The best competitions reward the winner with something related to their skill. If you win American Idol, you get a recording contract. On Project Runway, you get a clothing line. In the Hunger Games, you get to be alive.
Tying the tested skills to the ultimate reward is a concept so strikingly obvious that even we at Above the Law grasped the concept. In 2008, we held a competition among writers, which we called ATL Idol, and we hired the guy who won.
At Case Western Reserve University School of Law, the Career Development Office has announced a “Job Idol” competition, to determine which lucky Case Western Spartan has the chops to earn a law firm job.
We had a similar competition when I went to school. It was called “Early Interview Week,” and the top 98 percent of competitors won a job.
So what do the winners get at Case Western? We have the official advertisement for the competition.
Spoiler alert: They don’t get jobs….
Well, here’s the flyer:
So right off the bat, let’s consider the public relations SNAFU that befell Squire Sanders, Baker Hostetler, and Benesch. Each firm sponsors one of the prizes. And given that none of these prizes is a job, each firm placed a spotlight on the facts that: (a) they know Case Western students are trying to get jobs, and (b) they are not handing out those jobs and would rather toss out a small prize instead.
First place is a round-trip airline ticket from Squire Sanders, presumably with a message explaining: “We aren’t hiring you, but perhaps you can fly to a better legal market.” It’s also worth noting that it’s awarding “one round-trip airline ticket.” Unless you’re looking to go on vacation by yourself, you’re going to have to con someone into paying full-price to join you. Second place gets tickets to see the Cleveland Indians play the Phillies in April, which is awesome because nothing says “high stakes sporting event” like April baseball. And rounding out the prizes, Benesch is giving out a Kindle Fire HD — a product that retails for $199. It must have been a coup for Case Western to get a law firm to part with an hour of paralegal billing to sponsor this thing.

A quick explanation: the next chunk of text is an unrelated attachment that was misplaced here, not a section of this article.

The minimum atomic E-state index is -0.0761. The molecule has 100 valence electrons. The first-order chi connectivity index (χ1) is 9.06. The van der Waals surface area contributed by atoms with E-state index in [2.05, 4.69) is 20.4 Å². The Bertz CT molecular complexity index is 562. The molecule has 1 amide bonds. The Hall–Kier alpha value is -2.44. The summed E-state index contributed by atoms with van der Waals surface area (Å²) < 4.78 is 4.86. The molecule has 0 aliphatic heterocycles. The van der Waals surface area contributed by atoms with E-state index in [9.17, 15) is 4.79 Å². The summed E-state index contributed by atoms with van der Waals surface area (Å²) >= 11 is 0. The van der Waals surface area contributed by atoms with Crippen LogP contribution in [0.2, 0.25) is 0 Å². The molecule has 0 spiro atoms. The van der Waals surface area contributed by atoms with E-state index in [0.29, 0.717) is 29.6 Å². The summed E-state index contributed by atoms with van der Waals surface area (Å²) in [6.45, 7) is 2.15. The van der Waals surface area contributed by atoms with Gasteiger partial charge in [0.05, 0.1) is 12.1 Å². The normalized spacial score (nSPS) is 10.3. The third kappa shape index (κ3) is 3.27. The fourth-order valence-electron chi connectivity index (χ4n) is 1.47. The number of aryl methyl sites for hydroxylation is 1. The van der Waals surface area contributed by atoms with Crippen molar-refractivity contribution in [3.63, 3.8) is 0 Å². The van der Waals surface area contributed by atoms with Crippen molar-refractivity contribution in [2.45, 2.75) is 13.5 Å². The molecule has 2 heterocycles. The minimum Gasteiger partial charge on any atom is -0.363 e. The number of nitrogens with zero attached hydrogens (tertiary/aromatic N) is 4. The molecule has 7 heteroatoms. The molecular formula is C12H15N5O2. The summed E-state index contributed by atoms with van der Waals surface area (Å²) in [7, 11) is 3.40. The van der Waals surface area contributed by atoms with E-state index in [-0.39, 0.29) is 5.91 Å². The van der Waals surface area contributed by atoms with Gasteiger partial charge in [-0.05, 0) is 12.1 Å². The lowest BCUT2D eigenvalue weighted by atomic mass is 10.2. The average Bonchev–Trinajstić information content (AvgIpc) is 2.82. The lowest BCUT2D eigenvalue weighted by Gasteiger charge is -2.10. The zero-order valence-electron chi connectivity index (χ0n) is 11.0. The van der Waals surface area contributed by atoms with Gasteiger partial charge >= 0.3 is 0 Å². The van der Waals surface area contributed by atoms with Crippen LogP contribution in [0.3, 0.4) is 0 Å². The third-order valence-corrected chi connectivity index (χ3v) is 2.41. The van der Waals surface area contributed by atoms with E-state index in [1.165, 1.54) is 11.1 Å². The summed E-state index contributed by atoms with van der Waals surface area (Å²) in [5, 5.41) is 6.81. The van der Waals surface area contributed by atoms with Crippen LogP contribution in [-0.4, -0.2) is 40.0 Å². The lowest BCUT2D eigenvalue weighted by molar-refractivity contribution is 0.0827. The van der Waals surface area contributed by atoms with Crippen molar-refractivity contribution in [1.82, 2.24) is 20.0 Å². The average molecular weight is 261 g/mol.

There’s something very meta about law firms laying down money for students to interview for jobs they won’t get. Chuck Klosterman once wrote, “The Sims is an escapist vehicle for people who want to escape to where they already are.” Law firms could hold interviews and reject all the applicants for free, but, like someone experiencing real life through The Sims, they’ve decided to lay down a little bit of cash to not give jobs to pretend interviewees.
The competitors are asked to film a 60-second answer “to the most common interview and networking question: ‘Tell me about yourself.’”
Yeah, that’s not actually a question, Ace (which the author should have noticed after banging out the sentence and not hitting a question mark). And I’m not sure they realize how long 60 seconds is, because if someone responds to “tell me about yourself” with 60 seconds of uninterrupted talking, the story had better involve fending off a gorilla attack while delivering smallpox vaccine to an isolated village in Alaska.
It’s only fitting that this debacle is taking place at Case Western, whose dean, Lawrence E. Mitchell, has blamed the media for creating the myth that blindly going to law school might be a poor decision for many students because a dearth of jobs will await incoming classes.
No, Dean Mitchell, the media isn’t the one suggesting there really aren’t jobs to be had, it’s your Career Development Office and the three sponsoring firms. In the words of one Case Western tipster, “I’m sure this is just the product of someone in the career office trying to find something positive to do. But it is wild that they wouldn’t see that they’re essentially giving out consolation prizes from firms who haven’t been hiring very many of their grads. Sort of funny, sad, and gross.”
In the meantime, Case Western students, may the odds be ever in your favor.
Job Idol Information [Facebook]